Today, 54% of the world's population already live in cities, and in the process of urbanization, another 3 million people move to the cities weekly. According to UN estimates, by 2050, 66% of the world's population will live in the cities.
Competition for the human resource among the cities has become a key factor of development today. That is why almost every city in Europe strives to become the most comfortable and innovative.
Progressive cities not only successfully implement technologies but also provide service for a new, more digital lifestyle. Airbnb and Uber have already become a part of our lives, thanks to which we are more mobile and efficient. That city, which not only develops similar apps, but uses the same service for a city dweller, will be ahead.
In 2017, Paris won the honorary title of the most innovative capital of the EU (iCapital), in 2016 this title was given to Amsterdam. Paris is the first city which demonstrated the world's largest startup-campus the size of the Eiffel Tower, located in a former railway depot. It hosts more than 1,000 start-ups, as well as companies such as Microsoft and Facebook. The second presented innovation is the transformation of an industrial area into a self-sufficient village of floating houses, which fully functions on biogas.
But why do Ukrainian cities keep quiet when they have something to say? In 2017, Zhytomyr became one of the first cities in Europe, where you can use a bank card to pay for a fare in a public transport. And Kyiv has become the greenest city in Europe with a population of more than 2 million people.
One of the most powerful tools for the city development is its collaboration with local businesses. In Ukraine, we can observe the beginning of such trend. For example, the Datagroup telecom company, one of the first in Ukraine, implements the Electronic Patient and Secure City services in the Gadyach city, in the same time Nova Poshta opens branches in small towns and villages, creating jobs and facilitating e-commerce.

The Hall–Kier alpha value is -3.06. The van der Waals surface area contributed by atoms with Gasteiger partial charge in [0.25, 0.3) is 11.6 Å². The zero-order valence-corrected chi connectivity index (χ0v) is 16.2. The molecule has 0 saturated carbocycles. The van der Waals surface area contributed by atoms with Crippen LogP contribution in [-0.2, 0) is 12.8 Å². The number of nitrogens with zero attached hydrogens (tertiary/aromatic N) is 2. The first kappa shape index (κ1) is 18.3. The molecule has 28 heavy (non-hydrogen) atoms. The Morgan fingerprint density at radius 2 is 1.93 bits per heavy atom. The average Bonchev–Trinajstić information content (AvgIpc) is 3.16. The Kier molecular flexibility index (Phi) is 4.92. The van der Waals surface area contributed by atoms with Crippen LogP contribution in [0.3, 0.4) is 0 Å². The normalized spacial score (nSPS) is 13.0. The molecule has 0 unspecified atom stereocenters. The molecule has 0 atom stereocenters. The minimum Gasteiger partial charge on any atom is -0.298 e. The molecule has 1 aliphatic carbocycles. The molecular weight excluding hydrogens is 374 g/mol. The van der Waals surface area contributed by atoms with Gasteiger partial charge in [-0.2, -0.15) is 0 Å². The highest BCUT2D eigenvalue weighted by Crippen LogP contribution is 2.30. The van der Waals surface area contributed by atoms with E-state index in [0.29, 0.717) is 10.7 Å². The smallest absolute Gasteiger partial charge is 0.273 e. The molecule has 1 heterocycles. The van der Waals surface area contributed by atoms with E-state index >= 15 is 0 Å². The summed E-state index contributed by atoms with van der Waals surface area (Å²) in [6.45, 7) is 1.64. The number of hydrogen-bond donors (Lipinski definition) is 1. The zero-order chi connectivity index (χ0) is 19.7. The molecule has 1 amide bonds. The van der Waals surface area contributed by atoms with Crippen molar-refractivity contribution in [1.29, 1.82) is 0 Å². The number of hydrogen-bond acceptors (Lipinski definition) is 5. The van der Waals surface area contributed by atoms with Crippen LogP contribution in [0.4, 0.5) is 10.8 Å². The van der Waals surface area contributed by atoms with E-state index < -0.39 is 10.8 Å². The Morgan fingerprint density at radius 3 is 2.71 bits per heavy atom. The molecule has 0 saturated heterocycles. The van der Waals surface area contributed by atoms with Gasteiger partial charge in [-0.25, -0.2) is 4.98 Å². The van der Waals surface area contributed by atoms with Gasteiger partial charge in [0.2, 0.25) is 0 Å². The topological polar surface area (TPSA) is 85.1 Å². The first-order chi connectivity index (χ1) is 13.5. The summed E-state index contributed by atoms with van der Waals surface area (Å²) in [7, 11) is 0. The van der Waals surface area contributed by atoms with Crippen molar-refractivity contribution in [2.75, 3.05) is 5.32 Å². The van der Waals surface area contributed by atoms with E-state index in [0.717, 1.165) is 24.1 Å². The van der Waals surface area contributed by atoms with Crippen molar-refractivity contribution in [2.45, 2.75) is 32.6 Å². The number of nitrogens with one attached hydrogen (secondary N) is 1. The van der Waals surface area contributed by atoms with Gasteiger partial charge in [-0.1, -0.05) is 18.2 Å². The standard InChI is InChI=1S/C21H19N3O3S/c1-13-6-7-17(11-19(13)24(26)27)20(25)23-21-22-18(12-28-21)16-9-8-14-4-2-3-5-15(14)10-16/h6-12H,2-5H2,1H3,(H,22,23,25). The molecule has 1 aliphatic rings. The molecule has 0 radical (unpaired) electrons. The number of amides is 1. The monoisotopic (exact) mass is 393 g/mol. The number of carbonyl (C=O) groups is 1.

This is, rather, an exception than a rule. Ukrainian business basically does not aspire to become a socially responsible, considering that they will have to give more than receive. However, a socially responsible behavior of companies is sometimes a critical factor when choosing a product or service. There is indeed a direct connection between the company's social value, its reputation and consumer loyalty. And those companies that are aware of this are already achieving greater success. Because they think about their consumer and their real needs.
Deloitte, one of the “Big Four” accounting organizations, has already developed the City Progress Index and presented the dynamics of Mykolaiv city development at the International Summit of Mayors, organized by Western NIS Enterprise Fund. The index demonstrates the city’s state and development prospects, which presents local opportunities for business. The dynamics of Mykolaiv's development in 2015-2016 is 3.99% based on monitoring 119 indicators, formed on the basis of quantitative (59%) and qualitative (41%) data, divided into three groups with equal weight: quality of life and working conditions, investment attractiveness, and institutional capacity.
It is important for Ukrainian entrepreneurs to understand that city mayors are ready and fully opened to cooperate. Moreover, municipalities really need this, as they are limited in financial resources. And business can find new ways for its development. But the main thing is to work for the common goal, the development of Ukraine. After all it is beneficial to everyone: from city residents to entrepreneurs.
Despite the difficult situation in Ukraine, our cities are developing and using international experience while implementing changes. But for now they compete only among themselves. I hope that this year will bring Ukrainian cities not only innovative solutions to resolve local problems, but also new opportunities for cooperation, as well as confidence in their capabilities. And this year we will be able present successful projects of the cities of Ukraine at the international level.
Iryna Ozymok, founder of the International Mayors Summit and Local Economic Development Program Manager at Western NIS Enterprise Fund